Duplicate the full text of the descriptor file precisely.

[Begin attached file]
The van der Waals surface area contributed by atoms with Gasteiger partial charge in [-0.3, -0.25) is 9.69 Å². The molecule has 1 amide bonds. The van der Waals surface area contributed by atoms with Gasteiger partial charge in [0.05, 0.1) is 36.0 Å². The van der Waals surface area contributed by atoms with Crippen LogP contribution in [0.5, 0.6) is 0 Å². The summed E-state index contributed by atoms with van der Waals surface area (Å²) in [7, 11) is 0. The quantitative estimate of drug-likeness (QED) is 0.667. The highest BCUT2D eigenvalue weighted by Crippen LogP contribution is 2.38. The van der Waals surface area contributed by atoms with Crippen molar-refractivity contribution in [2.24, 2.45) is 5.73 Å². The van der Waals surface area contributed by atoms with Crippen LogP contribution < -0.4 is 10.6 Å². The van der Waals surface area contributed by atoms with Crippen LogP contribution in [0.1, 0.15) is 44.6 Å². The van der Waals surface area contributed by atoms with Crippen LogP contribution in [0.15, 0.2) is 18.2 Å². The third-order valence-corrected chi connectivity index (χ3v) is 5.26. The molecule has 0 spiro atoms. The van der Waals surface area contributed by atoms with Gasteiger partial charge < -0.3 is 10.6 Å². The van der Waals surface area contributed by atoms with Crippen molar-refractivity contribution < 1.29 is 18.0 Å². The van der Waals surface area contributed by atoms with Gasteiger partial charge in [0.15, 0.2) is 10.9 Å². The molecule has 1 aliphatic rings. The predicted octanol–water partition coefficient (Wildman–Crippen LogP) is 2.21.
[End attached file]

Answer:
The van der Waals surface area contributed by atoms with Gasteiger partial charge in [-0.3, -0.25) is 9.69 Å². The molecule has 1 amide bonds. The van der Waals surface area contributed by atoms with Gasteiger partial charge in [0.05, 0.1) is 36.0 Å². The van der Waals surface area contributed by atoms with Crippen LogP contribution in [0.5, 0.6) is 0 Å². The summed E-state index contributed by atoms with van der Waals surface area (Å²) in [7, 11) is 0. The quantitative estimate of drug-likeness (QED) is 0.667. The highest BCUT2D eigenvalue weighted by Crippen LogP contribution is 2.38. The van der Waals surface area contributed by atoms with Crippen molar-refractivity contribution in [2.24, 2.45) is 5.73 Å². The van der Waals surface area contributed by atoms with Crippen LogP contribution < -0.4 is 10.6 Å². The van der Waals surface area contributed by atoms with Crippen LogP contribution in [0.1, 0.15) is 44.6 Å². The van der Waals surface area contributed by atoms with Crippen LogP contribution in [0.15, 0.2) is 18.2 Å². The third-order valence-corrected chi connectivity index (χ3v) is 5.26. The molecule has 0 spiro atoms. The van der Waals surface area contributed by atoms with Gasteiger partial charge < -0.3 is 10.6 Å². The van der Waals surface area contributed by atoms with Crippen molar-refractivity contribution < 1.29 is 18.0 Å². The van der Waals surface area contributed by atoms with Gasteiger partial charge in [0.15, 0.2) is 10.9 Å². The molecule has 1 aliphatic rings. The predicted octanol–water partition coefficient (Wildman–Crippen LogP) is 2.21.